Tel Aviv is a microcosm of New York and Europe combined; a city that neither stops nor sleeps. There are nightlife and cafes on the major streets. There is a beach with warm Mediterranean water, museums, more per capita than elsewhere in the world, and history in every building. There are also sectors where foreign, illegal workers congregate and others where it is too sleazy and too dangerous for respectable people to even visit.

The very best breakfasts are served at Israeli hotels, included in the price of the stay. These are buffets filled with foods as far as the eye can see, an amazing feast to the eyes and taste buds. Be warned, though, as prices for overnight stays are very expensive. It is exactly for that reason that Israeli tourists prefer Cyprus, Turkey (yes, Israelis are forgiving and quite forgetful), Greece and the former Soviet Union countries. A weekend excursion, including airfare, is cheaper than a one-night stay at an Israeli hotel. Then again, there is that breakfast like no other.

I would highly suggest not to drive but to use public transport instead. Israel is so tiny that the sense of distance is distorted. A wrong turn, a few more miles (kilometers in Israel), and you are at a border crossing. Zoom, where did Israel go? Better safe than sorry – do not drive!

When using public transportation, if you do get lost, it will be part of the adventure, and you will still be safe. People will be eager to help as everyone speaks English. You will find that many other languages are spoken, a mixture of Jews who came to their homeland and yet carry their former lives, accents and modes of behavior. Taking a bus or the train between cities is a true experience since you will hear people conducting their lives on the phone, all in public. Anyone can listen, and often people will provide an opinion.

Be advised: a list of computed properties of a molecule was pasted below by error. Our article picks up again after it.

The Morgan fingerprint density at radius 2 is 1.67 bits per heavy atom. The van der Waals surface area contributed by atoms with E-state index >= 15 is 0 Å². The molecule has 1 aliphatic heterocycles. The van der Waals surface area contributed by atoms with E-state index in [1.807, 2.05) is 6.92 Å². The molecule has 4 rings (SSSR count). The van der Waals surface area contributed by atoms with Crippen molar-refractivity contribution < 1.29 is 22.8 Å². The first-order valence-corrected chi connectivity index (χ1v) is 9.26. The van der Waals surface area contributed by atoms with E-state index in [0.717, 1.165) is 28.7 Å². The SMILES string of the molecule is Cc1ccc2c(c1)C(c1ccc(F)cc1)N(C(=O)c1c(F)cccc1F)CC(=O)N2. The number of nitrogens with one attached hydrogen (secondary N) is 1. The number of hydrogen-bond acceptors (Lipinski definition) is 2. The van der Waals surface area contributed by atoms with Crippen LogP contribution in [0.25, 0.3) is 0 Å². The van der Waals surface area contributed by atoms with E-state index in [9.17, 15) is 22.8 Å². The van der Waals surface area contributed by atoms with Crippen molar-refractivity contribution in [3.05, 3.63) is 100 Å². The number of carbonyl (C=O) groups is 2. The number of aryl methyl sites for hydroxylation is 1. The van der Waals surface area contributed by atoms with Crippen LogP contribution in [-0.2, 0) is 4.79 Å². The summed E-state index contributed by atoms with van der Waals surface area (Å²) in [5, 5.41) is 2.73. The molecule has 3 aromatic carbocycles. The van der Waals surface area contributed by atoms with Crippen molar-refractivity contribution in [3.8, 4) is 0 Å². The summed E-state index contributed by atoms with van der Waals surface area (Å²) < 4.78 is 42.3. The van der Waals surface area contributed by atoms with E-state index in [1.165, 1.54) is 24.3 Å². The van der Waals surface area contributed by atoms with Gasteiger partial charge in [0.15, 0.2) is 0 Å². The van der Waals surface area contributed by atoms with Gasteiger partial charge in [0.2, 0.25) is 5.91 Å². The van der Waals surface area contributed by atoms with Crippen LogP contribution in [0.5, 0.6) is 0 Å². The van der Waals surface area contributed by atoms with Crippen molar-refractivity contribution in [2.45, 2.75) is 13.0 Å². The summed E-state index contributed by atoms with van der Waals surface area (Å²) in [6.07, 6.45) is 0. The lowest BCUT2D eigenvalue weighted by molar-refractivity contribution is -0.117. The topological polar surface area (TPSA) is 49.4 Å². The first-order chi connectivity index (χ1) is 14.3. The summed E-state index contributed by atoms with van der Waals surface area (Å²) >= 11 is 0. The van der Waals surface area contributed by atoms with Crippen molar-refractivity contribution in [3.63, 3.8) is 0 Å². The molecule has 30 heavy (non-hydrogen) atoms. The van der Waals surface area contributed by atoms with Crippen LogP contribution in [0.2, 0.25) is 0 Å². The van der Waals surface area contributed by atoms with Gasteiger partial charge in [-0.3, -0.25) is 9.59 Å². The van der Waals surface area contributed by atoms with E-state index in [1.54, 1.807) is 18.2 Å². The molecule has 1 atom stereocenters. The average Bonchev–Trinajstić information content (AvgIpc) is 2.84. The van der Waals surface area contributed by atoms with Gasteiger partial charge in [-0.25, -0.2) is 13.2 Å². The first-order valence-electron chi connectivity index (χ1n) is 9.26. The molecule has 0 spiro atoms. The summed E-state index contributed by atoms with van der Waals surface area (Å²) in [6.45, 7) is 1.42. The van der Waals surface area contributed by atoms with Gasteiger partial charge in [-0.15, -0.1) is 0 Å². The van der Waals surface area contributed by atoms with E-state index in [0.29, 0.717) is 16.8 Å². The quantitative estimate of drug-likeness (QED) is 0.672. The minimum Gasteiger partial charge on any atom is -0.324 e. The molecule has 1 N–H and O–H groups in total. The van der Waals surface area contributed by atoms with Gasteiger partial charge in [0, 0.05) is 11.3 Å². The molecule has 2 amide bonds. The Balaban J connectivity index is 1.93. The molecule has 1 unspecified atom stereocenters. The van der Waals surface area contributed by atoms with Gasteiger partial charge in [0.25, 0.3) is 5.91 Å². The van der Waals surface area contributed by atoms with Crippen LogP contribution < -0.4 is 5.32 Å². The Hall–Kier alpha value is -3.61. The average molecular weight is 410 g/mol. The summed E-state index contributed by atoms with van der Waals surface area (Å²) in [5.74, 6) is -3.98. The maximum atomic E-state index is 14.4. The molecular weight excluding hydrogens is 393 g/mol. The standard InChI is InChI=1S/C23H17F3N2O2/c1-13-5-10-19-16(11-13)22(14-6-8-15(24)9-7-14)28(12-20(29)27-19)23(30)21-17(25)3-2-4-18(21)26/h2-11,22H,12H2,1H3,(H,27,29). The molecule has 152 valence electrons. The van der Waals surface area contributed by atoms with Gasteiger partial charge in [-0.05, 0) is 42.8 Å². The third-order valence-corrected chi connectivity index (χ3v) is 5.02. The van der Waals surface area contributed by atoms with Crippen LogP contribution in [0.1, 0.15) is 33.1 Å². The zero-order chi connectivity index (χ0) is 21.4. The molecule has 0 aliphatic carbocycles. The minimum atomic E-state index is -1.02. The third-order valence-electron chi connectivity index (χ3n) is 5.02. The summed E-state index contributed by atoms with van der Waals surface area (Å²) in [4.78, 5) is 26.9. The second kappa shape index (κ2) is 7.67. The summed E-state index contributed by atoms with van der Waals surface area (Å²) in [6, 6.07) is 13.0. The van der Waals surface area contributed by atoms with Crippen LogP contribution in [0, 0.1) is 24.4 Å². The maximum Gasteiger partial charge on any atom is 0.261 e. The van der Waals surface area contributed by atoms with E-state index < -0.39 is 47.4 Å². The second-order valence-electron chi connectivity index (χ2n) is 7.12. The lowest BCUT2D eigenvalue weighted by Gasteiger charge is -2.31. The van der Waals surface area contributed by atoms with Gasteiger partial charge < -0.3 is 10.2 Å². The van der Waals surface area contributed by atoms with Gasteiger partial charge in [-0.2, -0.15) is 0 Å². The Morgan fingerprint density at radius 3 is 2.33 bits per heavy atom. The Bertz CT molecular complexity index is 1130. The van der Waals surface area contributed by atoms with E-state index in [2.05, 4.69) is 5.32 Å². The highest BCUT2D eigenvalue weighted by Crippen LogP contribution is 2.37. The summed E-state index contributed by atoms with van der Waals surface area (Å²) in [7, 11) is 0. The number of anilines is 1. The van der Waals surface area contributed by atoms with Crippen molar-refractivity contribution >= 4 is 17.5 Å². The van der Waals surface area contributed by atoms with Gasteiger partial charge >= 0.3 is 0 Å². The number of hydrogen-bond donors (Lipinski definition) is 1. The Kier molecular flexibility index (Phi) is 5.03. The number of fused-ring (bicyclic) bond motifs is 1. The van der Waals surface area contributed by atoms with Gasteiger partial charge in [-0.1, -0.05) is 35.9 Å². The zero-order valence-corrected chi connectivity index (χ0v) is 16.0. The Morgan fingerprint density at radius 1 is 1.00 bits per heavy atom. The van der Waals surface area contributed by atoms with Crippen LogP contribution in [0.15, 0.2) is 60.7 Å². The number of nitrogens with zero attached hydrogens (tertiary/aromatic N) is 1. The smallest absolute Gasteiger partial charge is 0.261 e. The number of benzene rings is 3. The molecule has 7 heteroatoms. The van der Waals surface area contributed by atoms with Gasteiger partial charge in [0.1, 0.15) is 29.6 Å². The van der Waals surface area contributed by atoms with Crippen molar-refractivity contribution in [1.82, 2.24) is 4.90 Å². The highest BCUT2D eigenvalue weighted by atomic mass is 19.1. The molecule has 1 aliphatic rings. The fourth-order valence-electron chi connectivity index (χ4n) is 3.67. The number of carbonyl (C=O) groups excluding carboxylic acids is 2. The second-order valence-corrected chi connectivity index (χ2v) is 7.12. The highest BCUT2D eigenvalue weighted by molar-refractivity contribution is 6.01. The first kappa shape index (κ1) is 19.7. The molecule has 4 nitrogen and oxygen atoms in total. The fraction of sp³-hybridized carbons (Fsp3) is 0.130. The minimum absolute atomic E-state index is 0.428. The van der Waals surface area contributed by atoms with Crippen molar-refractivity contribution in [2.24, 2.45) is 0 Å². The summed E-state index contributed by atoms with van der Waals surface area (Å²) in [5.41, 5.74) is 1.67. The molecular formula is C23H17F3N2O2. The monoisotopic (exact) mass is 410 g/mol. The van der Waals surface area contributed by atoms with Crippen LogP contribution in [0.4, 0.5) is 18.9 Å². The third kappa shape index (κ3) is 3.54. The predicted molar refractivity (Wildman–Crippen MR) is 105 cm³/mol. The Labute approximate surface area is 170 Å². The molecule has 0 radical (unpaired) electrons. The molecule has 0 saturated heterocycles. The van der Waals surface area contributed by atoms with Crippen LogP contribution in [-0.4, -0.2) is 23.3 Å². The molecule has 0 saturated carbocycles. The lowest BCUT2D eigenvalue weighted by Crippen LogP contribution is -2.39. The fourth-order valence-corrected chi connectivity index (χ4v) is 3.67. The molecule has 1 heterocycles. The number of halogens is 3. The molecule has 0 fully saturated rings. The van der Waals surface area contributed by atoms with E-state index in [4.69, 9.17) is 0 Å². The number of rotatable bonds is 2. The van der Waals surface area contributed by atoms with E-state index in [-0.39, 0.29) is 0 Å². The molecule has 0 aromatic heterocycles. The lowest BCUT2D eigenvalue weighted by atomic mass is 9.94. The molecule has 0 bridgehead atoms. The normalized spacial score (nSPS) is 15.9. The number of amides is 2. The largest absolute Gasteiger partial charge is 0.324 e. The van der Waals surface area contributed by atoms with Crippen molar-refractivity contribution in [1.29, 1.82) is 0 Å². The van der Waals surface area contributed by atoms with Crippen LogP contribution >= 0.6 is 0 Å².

Israelis are very warm people. They not only communicate while driving and express what they think to others but will be eager to invite you for Shabbat dinner or just to a visit. Do that for it is always safe. Part of the Middle Eastern mentality dictates that a guest is a king. This is also true in regard to enemies. Once invited, they are sacred. Possibly this is the reason Palestinians, Hamas members, Gazans and other terrorists seek medical treatment in Israeli hospitals. They receive the very best medical care, even when the reason for their arrival is an injury suffered during a terrorist attack they carried out.

Amazing when you hear of instances where patients returned strapped with explosives to repay those who saved their lives and rehabilitated them. Some things in the Middle East never change.